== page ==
I pretty much sew indie patterns exclusively. For me, living in a small town where the nearest stockist of ‘Big 4’ paper patterns is a half hour drive away (and then there’s no guarantee they’ll have what I want in stock) indie patterns are just so much more accessible and easily available when the whim of ‘I MUST sew *insert garment* NOW” strikes. Also, because most indie patterns produce sew-alongs to support their patterns, I don’t have to print off instructions (or deal with a large, unwieldy instruction sheet.) I think indie patterns are tops!
For my entry to Indie Royalty I selected 3 patterns: Grainline ‘Cascade Dufflecoat’ – an untried, advanced pattern, Closet Case Patterns ‘Ginger Jeans’ – previously made but a time hog, and the Deer and Doe ‘Plantain Tee’ a TNT for me.
I started with the Ginger Jeans, thinking I’d get this one out of the way while I had time and assuming it would be an easy sew because of all the work that I had previously put into this pattern. Ummmm, NO! NO! NO! I’d cut them all out, completed the pockets and fly, sewed the inner leg seam and basted the outer leg seam to check the fit before finishing…They turned out to be a hot mess! Baggy in all the wrong places and the fly was giving me a strange front crotch pouch, again! I thought I had all these problems solved last time. Seething, I threw them into the furthest corner of my sewing room and moved on.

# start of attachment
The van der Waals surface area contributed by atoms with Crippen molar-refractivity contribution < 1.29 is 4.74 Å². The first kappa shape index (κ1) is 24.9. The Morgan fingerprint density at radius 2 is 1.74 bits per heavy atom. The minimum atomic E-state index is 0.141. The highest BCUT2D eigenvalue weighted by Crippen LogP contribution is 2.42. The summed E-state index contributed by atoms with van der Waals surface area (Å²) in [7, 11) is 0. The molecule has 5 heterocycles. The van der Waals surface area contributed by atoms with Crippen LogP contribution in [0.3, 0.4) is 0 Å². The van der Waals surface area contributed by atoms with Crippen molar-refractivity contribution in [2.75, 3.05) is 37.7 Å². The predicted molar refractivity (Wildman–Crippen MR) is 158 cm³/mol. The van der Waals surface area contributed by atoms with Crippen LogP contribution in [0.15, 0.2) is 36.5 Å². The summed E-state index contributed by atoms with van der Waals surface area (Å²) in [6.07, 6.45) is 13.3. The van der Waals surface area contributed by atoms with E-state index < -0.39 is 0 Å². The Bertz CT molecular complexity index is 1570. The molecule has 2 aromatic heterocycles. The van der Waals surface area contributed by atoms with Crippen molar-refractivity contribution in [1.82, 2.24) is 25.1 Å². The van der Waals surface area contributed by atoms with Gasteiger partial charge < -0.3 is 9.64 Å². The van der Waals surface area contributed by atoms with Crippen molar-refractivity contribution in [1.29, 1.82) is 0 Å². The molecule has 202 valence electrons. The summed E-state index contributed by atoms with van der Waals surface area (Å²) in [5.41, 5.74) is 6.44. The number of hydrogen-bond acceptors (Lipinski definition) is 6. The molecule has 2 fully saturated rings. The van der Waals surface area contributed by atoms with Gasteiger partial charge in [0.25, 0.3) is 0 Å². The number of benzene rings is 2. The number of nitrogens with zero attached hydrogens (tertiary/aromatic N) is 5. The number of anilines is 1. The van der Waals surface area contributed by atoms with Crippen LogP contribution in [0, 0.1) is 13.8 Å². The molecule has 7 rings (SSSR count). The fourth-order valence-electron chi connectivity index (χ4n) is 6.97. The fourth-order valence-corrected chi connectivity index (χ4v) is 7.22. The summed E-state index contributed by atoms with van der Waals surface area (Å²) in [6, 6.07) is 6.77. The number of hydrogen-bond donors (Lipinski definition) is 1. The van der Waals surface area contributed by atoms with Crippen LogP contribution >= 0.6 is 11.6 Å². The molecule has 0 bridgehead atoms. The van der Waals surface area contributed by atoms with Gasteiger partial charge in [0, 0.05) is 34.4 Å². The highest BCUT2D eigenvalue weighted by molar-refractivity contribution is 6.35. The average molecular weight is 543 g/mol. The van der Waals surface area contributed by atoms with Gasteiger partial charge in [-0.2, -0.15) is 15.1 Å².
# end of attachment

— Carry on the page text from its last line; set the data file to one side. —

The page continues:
Unfortunately, I couldn’t come up with a replacement garment that I thought would work with the other two items I had planned so after finishing item 2 and 3, I returned to the Ginger Jeans and used some existing RTW jeans to help me diagnose the problems.
Ginger Jeans by Closet Case patterns (high waist, skinny leg) but between the changes I made this time and last time, they really don’t resemble the original pattern at all. I guess the pattern just doesn’t work for me and really the time that I’ve spent tweaking (that’s a polite way of putting it) probably outweighs the end result. That said, I do REALLY like this pair of jeans and I’m glad I pulled them out of the naughty corner. Also, one thing that is absolutely, freaking brilliant about this pattern is the sew-along. Easy to follow; they make sewing your own jeans achievable.